Uriel Orlow, ‘Oddly, one lived the war in one`s mind more intensively than in a country at war’ (detail, 2008)
Uriel Orlow is best known for his contemplative video works that investigate the roles that language, image and memory play in structuring private and collective experience. However, ‘In These Great Times’, his new exhibition at Blancpain Art Contemporain, puts the medium of drawing centre-stage, in the form of a group of 35 marker-pen portraits (‘Oddly, one lived the war in one`s mind more intensively than in a country at war’, 2008) of men and women who clearly belong to another age. Because some of them – such as Bertolt Brecht, Albert Einstein and James Joyce – are immediately recognizable, it is inevitably frustrating that the others, apparently also part of this intellectual elite, elude the naming process. Orlow`s decisions to make the drawings in a small format (28 x 38 cm) and with the graphic sobriety of marker-pen enhance this shift between the tangible and the fragile: whilst encouraging a sense of intimacy with the subject matter, the size and medium render the faces impossible to grasp.
Although some crossed paths elsewhere, the figures featured in the series all frequented Zurich’s Café Odeon, the famous haunt of intellectuals, radicals, asylum seekers and artists. Orlow extends and intensifies his investigation of whether the café`s history can be told coherently with a number of other elements. A pile of newspapers at the base of the wall displaying the portraits is updated daily and opened at reports of conflicts from around the world. Referring indirectly to the involvement of many of the portrayed figures, such as Stefan Zweig and Mussolini, in the two world wars and the role of Café Odeon as a place of verbal exchange, this neat insertion of a contemporary element subtly questions the power of newspapers today to disseminate information.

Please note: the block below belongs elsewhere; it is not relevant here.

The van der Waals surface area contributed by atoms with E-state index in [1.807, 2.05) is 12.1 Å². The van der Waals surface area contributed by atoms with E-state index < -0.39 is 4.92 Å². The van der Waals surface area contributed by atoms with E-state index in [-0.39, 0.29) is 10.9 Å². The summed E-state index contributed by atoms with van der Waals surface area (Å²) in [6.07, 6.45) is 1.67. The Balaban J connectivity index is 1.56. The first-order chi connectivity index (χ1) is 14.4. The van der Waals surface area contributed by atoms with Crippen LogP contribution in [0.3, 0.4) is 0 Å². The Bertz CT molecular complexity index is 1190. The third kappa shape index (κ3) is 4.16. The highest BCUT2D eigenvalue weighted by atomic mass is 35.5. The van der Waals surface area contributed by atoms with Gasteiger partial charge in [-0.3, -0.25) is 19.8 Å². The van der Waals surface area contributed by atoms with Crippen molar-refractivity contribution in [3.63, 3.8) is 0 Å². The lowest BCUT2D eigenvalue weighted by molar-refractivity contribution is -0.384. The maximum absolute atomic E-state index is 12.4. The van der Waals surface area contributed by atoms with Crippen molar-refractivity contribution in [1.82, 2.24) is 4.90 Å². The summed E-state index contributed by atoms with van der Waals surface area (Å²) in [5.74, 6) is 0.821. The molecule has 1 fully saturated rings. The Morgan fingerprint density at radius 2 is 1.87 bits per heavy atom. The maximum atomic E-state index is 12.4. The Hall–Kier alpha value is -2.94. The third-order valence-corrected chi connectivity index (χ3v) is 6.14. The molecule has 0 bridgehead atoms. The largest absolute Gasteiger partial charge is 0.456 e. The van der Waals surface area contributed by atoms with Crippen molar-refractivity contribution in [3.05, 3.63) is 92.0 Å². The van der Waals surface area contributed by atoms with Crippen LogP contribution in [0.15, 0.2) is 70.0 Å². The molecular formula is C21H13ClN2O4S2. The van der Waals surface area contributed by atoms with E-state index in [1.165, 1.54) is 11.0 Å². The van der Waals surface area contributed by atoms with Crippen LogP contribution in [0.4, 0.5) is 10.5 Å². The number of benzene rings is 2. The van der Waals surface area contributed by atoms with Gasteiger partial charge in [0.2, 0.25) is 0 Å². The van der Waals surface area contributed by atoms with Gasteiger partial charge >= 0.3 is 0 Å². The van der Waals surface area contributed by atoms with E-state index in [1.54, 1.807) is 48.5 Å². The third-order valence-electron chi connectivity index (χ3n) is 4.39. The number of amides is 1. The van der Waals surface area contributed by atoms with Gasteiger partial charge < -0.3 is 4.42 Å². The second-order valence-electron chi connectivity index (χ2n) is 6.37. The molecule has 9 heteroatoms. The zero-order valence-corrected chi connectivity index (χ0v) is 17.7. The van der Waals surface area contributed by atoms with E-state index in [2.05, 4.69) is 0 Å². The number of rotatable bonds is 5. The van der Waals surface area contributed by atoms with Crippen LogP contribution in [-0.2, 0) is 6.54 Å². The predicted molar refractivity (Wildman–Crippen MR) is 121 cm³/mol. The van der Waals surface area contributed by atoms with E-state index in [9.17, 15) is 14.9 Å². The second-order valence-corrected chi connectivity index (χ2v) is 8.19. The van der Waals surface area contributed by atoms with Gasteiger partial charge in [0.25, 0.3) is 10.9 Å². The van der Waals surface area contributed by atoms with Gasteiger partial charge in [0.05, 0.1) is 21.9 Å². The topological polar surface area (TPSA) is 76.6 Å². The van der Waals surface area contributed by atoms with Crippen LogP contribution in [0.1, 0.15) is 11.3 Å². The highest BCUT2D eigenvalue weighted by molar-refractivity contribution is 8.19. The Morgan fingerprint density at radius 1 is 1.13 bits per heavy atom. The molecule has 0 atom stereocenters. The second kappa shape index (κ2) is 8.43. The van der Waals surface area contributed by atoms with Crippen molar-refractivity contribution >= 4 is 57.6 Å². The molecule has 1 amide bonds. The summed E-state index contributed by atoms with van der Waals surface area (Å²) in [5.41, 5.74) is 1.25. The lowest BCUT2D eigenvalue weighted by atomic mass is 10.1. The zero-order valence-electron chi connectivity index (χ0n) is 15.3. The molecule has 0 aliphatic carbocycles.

In These Great Times (2008)
One of the two videos, In These Great Times (2008), juxtaposes the café being prepared before and cleaned-up after opening hours with scenes of a wood, accompanied by the raucous sound of printing machines, referring to Austrian journalist Karl Kraus` description of the three hours it takes for a tree to be transformed into a newspaper (the title of the video is taken from a 1914 lecture by Kraus). The silent stories contained in the faces are thus fast-forwarded to the present, collapsing the hierarchy of time and opening anecdotal history and current affairs to new associations and chronologies.
Orlow creates images that challenge our desire for understanding and classifying the past and its relationship to the present. In focussing on the appearance and atmosphere of the Café Odeon – the curve of a wooden armchair, a chandelier, a marble tabletop – the video Ornament and Crime (2008) would have been anathema to architect Adolf Loos. His 1908 essay of the same name, in which Loos denounces ornament as a crime against aesthetics, was written in the period of utopian fervour that inspired many of the intellectuals who visited the café. In the context of the portraits, the video questions whether it is possible to unite the material facts of the place with the conversations, ideas and thoughts that occurred there.
‘In These Great Times’ asks whether history and memory should be understood less as being structured by time than as being rooted in a specific place and in the connections made by those present. It is the disparate nature of the project, employing different approaches to image-making, fragments of research and narratives that refuse to be brought together in a single story, that points to ways of translating rather than telling history.